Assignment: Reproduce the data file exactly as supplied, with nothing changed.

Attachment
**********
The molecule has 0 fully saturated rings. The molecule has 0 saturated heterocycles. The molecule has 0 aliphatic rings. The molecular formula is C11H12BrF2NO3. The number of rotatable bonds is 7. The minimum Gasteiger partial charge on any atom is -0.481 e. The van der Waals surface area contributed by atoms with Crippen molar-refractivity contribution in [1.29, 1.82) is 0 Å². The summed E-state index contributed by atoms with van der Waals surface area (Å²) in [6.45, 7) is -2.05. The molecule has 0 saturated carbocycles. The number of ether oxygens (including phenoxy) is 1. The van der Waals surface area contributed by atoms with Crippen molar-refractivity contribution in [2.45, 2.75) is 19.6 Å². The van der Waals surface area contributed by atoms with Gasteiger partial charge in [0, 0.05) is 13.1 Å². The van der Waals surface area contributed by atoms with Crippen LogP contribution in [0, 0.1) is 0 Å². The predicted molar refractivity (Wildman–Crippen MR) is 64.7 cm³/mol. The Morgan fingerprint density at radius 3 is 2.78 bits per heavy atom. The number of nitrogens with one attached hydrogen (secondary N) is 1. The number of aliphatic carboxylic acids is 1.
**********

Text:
The molecule has 0 fully saturated rings. The molecule has 0 saturated heterocycles. The molecule has 0 aliphatic rings. The molecular formula is C11H12BrF2NO3. The number of rotatable bonds is 7. The minimum Gasteiger partial charge on any atom is -0.481 e. The van der Waals surface area contributed by atoms with Crippen molar-refractivity contribution in [1.29, 1.82) is 0 Å². The summed E-state index contributed by atoms with van der Waals surface area (Å²) in [6.45, 7) is -2.05. The molecule has 0 saturated carbocycles. The number of ether oxygens (including phenoxy) is 1. The van der Waals surface area contributed by atoms with Crippen molar-refractivity contribution in [2.45, 2.75) is 19.6 Å². The van der Waals surface area contributed by atoms with Gasteiger partial charge in [0, 0.05) is 13.1 Å². The van der Waals surface area contributed by atoms with Crippen LogP contribution in [0, 0.1) is 0 Å². The predicted molar refractivity (Wildman–Crippen MR) is 64.7 cm³/mol. The Morgan fingerprint density at radius 3 is 2.78 bits per heavy atom. The number of nitrogens with one attached hydrogen (secondary N) is 1. The number of aliphatic carboxylic acids is 1.